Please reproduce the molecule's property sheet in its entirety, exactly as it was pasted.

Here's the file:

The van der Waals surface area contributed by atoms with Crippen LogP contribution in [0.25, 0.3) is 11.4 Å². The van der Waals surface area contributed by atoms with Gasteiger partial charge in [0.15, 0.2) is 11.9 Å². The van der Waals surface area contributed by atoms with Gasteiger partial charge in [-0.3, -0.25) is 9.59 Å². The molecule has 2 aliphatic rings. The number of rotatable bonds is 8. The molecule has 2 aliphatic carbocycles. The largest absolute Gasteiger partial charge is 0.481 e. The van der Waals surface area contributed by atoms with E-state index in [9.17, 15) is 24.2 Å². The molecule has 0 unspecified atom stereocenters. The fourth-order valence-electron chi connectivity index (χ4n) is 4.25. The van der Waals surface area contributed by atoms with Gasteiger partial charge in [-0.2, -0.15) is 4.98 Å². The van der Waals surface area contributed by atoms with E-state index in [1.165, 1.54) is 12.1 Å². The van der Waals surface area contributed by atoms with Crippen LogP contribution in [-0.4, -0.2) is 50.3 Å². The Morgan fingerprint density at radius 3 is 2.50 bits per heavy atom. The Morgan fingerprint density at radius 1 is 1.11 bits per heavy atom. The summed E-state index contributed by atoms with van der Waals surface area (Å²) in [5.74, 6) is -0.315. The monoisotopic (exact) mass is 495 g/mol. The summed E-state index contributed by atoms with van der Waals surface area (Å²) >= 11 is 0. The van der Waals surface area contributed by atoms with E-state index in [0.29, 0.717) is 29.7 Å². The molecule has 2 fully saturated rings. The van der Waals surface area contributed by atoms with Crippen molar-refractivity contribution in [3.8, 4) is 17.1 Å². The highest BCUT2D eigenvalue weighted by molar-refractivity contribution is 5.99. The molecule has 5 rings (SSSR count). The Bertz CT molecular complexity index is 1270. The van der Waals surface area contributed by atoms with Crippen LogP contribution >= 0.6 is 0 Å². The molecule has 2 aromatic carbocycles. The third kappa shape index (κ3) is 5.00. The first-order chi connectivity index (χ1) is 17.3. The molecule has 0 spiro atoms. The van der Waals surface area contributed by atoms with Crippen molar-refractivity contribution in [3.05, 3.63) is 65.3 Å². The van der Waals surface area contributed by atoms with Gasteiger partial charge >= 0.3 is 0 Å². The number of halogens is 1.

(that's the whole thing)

The van der Waals surface area contributed by atoms with Crippen LogP contribution in [0.25, 0.3) is 11.4 Å². The van der Waals surface area contributed by atoms with Gasteiger partial charge in [0.15, 0.2) is 11.9 Å². The van der Waals surface area contributed by atoms with Gasteiger partial charge in [-0.3, -0.25) is 9.59 Å². The molecule has 2 aliphatic rings. The number of rotatable bonds is 8. The molecule has 2 aliphatic carbocycles. The largest absolute Gasteiger partial charge is 0.481 e. The van der Waals surface area contributed by atoms with E-state index in [9.17, 15) is 24.2 Å². The molecule has 0 unspecified atom stereocenters. The fourth-order valence-electron chi connectivity index (χ4n) is 4.25. The van der Waals surface area contributed by atoms with Gasteiger partial charge in [-0.2, -0.15) is 4.98 Å². The van der Waals surface area contributed by atoms with E-state index in [1.165, 1.54) is 12.1 Å². The van der Waals surface area contributed by atoms with Crippen LogP contribution in [-0.4, -0.2) is 50.3 Å². The Morgan fingerprint density at radius 3 is 2.50 bits per heavy atom. The Morgan fingerprint density at radius 1 is 1.11 bits per heavy atom. The summed E-state index contributed by atoms with van der Waals surface area (Å²) in [5.74, 6) is -0.315. The monoisotopic (exact) mass is 495 g/mol. The summed E-state index contributed by atoms with van der Waals surface area (Å²) >= 11 is 0. The van der Waals surface area contributed by atoms with E-state index in [0.29, 0.717) is 29.7 Å². The molecule has 2 fully saturated rings. The van der Waals surface area contributed by atoms with Crippen molar-refractivity contribution in [3.8, 4) is 17.1 Å². The highest BCUT2D eigenvalue weighted by molar-refractivity contribution is 5.99. The molecule has 5 rings (SSSR count). The Bertz CT molecular complexity index is 1270. The van der Waals surface area contributed by atoms with Crippen LogP contribution >= 0.6 is 0 Å². The molecule has 2 aromatic carbocycles. The third kappa shape index (κ3) is 5.00. The first-order chi connectivity index (χ1) is 17.3. The molecule has 0 spiro atoms. The van der Waals surface area contributed by atoms with Crippen molar-refractivity contribution in [3.05, 3.63) is 65.3 Å². The van der Waals surface area contributed by atoms with Gasteiger partial charge >= 0.3 is 0 Å². The number of halogens is 1.